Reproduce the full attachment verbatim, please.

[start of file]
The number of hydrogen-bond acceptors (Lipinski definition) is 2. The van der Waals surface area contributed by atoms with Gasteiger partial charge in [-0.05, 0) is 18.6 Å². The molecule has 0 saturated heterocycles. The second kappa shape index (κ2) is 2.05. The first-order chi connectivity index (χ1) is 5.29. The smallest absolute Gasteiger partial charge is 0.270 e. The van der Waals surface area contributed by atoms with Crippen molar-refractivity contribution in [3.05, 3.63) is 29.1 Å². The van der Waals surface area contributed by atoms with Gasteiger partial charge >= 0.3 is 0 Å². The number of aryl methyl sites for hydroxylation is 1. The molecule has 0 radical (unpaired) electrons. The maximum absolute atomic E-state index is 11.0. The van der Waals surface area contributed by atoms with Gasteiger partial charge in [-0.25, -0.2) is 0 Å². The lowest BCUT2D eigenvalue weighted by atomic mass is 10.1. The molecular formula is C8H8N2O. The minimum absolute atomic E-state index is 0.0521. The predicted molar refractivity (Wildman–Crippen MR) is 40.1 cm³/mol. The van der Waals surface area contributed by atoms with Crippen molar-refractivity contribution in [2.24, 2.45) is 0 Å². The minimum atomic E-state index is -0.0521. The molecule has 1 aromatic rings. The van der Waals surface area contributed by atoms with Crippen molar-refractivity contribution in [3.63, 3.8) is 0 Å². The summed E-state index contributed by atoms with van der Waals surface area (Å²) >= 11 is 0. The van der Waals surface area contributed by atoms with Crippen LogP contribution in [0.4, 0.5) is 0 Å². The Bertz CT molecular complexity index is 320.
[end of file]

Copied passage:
The number of hydrogen-bond acceptors (Lipinski definition) is 2. The van der Waals surface area contributed by atoms with Gasteiger partial charge in [-0.05, 0) is 18.6 Å². The molecule has 0 saturated heterocycles. The second kappa shape index (κ2) is 2.05. The first-order chi connectivity index (χ1) is 5.29. The smallest absolute Gasteiger partial charge is 0.270 e. The van der Waals surface area contributed by atoms with Crippen molar-refractivity contribution in [3.05, 3.63) is 29.1 Å². The van der Waals surface area contributed by atoms with Gasteiger partial charge >= 0.3 is 0 Å². The number of aryl methyl sites for hydroxylation is 1. The molecule has 0 radical (unpaired) electrons. The maximum absolute atomic E-state index is 11.0. The van der Waals surface area contributed by atoms with Gasteiger partial charge in [-0.25, -0.2) is 0 Å². The lowest BCUT2D eigenvalue weighted by atomic mass is 10.1. The molecular formula is C8H8N2O. The minimum absolute atomic E-state index is 0.0521. The predicted molar refractivity (Wildman–Crippen MR) is 40.1 cm³/mol. The van der Waals surface area contributed by atoms with Crippen molar-refractivity contribution in [2.24, 2.45) is 0 Å². The minimum atomic E-state index is -0.0521. The molecule has 1 aromatic rings. The van der Waals surface area contributed by atoms with Crippen molar-refractivity contribution in [3.63, 3.8) is 0 Å². The summed E-state index contributed by atoms with van der Waals surface area (Å²) >= 11 is 0. The van der Waals surface area contributed by atoms with Crippen LogP contribution in [0.4, 0.5) is 0 Å². The Bertz CT molecular complexity index is 320.